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From: Disability – Footsteps 49

Towards greater inclusion of people with disabilities in all aspects of life

by Susie Hart.

In 1997 I spent three months at a L’Arche community in Kampala, Uganda. L’Arche is a Christian organisation that provides a lifelong family environment for people with learning difficulties, living together with one another and their carers. Many of their communities have craft workshops to provide income and useful activities for their members. When I arrived, equipped only with a small bag of candle making equipment, I found to my dismay there was no workshop and I was expected to start one!

I searched Kampala for improvised equipment and raw materials. I taught candle making to the residents and trained two of the staff and found local markets for the candles produced.

We devised various aids to help those with physical disabilities to participate as much as possible. However because candle making involves hot wax, some community members had to be excluded. The raw materials for the candles were expensive and had to be imported from Nairobi. This meant our products were usually restricted to more expensive retail outlets providing for tourists. These concerns encouraged me to identify a craft that allowed all community members to participate and which used readily available, cheap, local materials.

I found the answer in handmade paper products using the troublesome water hyacinth (a weed that spreads rapidly in fresh water). The plant was freely available for anyone to collect. The process of making paper from plant materials is simple, but involves various stages, each requiring different skills. This made it ideal, as each community member at L’Arche was able to participate in at least one of the stages. There were several weeks of experimentation with water hyacinth before we began to develop good quality paper. Sadly this work has now been discontinued, though groups elsewhere successfully produce good quality products using water hyacinth.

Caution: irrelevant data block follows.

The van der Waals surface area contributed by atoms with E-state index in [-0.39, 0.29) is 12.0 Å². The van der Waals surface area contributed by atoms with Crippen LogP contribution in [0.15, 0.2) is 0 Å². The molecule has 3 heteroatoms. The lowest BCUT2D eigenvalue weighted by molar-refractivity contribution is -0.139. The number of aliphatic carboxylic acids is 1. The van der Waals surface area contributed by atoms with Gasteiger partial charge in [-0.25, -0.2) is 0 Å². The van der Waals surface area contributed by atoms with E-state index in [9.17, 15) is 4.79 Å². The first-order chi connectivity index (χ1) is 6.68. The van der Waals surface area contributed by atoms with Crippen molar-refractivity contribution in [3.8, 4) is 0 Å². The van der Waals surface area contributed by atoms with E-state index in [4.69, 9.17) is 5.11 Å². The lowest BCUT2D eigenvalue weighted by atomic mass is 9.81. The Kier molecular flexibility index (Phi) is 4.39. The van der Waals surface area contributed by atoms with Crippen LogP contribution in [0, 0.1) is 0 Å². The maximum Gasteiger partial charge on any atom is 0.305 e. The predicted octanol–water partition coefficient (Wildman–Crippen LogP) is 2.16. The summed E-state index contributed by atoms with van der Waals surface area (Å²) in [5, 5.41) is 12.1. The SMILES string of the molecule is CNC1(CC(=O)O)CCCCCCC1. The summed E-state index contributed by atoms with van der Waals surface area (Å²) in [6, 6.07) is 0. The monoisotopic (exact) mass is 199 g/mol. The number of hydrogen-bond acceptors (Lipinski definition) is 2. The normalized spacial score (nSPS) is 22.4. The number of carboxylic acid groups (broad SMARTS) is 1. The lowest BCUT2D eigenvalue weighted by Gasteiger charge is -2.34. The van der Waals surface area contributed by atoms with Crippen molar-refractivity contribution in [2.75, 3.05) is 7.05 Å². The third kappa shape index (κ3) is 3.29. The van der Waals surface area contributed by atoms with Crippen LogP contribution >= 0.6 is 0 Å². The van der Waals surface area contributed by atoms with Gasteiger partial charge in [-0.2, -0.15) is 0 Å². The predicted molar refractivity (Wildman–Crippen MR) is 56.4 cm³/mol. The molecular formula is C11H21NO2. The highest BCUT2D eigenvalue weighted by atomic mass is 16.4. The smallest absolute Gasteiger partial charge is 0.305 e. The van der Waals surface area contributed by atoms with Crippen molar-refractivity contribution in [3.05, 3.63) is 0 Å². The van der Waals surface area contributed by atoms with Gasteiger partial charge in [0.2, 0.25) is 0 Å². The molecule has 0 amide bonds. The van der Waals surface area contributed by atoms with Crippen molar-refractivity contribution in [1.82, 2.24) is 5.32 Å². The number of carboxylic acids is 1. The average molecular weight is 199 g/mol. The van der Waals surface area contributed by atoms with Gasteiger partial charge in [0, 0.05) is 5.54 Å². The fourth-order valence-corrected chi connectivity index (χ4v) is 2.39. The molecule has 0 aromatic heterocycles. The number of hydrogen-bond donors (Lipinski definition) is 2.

However the candle workshop is still doing well and expanding. It provides a significant income for the community in Kampala. Considering the short time available for planning and establishing the work, maybe its success should be seen as the power of prayer! Many lessons can be learnt from these experiences however. Some are suggested below for any other group considering setting up such a project.




Raw materials


Susie Hart is trained in textiles and has experience of working with craft workshops for people with disabilities in both UK and Africa. Her address is: c/o Crowther Hall, Weoley Park Road, Sellyoak, Birmingham, B29 6QT, UK.

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